We see solar panels are in the news again. Customers who took out installation loans based on projected electricity revenue are now facing shortfalls, with repayments exceeding any power cost savings. Installation companies who encouraged homeowners to borrow for systems to be fitted may soon face mis-selling Ombudsmen action.
We’ve come across installations on north facing slopes, under trees or on outbuildings and even heard of one salesman who told people that they worked at night. When questioned on this, the gentleman said that they used them on spaceships and that it was dark in space!
This could be just the tip of the iceberg, as homeowners also need to be made aware that installation of solar panels could make the property un-mortgageable.
Historically, many homeowners have elected to buy their PV system outright, albeit with borrowed funds. However, returns from Feed in Tariffs (FIT) may now be lower than anticipated, from not only actual rates paid but also technical factors such as local geography or property orientation.
The Microgeneration Certification Scheme (MCS) is the recognised installation standard and these certified systems are the only ones eligible for FIT payments. The income available for non-MCS installations is much lower, in addition to concerns about mortgage suitability.
For those who have elected to lease their panels (often for 25 years), the supplier took space on the roof and the airspace, to provide the owner with free electricity, but retained the FIT revenue for themselves. This leads to issues with legal responsibility including for the maintenance of the roof. Often, if a purchaser doesn’t want to continue the lease arrangement there will be additional legal complications and they may have to consider a completely different house.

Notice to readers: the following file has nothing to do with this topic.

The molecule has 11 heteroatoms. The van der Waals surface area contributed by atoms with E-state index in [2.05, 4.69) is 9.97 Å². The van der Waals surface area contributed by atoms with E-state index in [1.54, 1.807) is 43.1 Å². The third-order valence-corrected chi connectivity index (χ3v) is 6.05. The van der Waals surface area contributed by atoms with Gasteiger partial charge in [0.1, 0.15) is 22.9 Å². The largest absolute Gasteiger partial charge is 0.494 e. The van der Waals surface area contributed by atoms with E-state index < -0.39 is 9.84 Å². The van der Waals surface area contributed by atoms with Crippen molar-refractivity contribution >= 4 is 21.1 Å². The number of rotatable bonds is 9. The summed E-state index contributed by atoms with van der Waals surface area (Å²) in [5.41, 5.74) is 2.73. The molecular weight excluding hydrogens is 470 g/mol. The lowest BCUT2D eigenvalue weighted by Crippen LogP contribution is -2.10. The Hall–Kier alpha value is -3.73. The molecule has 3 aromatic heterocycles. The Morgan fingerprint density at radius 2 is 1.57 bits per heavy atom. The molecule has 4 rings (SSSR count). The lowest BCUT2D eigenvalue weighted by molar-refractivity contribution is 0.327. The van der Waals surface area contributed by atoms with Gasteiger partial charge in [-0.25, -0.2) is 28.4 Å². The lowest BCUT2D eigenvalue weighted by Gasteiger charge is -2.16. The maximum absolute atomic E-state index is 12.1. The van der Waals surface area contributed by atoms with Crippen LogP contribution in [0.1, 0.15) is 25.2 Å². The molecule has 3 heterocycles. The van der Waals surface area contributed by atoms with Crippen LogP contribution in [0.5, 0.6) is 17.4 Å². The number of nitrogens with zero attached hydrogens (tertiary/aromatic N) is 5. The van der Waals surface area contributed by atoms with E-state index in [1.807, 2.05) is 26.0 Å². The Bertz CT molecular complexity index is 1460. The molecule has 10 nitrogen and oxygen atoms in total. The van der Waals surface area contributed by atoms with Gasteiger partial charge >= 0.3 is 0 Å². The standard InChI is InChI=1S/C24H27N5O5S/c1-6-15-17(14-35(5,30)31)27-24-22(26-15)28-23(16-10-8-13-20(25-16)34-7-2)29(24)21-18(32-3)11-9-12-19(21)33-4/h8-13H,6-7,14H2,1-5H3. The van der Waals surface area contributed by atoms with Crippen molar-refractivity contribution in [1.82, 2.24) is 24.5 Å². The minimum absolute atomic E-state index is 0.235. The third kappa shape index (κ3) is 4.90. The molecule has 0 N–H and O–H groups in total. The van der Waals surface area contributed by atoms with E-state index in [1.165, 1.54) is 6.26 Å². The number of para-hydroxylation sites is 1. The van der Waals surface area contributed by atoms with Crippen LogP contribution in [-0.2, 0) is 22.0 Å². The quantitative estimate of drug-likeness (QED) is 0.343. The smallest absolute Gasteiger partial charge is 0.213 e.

The unsightly nature of solar panel installations could affect marketability of a property and valuers may choose to submit a lower value if the panels are dated or the roof structure is compromised. Where there is no empirical data on whether buyers will pay a premium for houses with panels, because of energy savings, or less because of the visual and legal issues, surveyors should not add a premium in the absence of verifiable market sales evidence.
Surveyors should always mention any assumptions made regarding statutory planning consents and any roof load bearing issues and refer to specific lender guidance when considering a property with PV panels. Each lender policy varies. If a property has a solar panel lease which does not contain a ‘mortgage break right’ or was not installed under an approved scheme, the lender may not accept the property as security.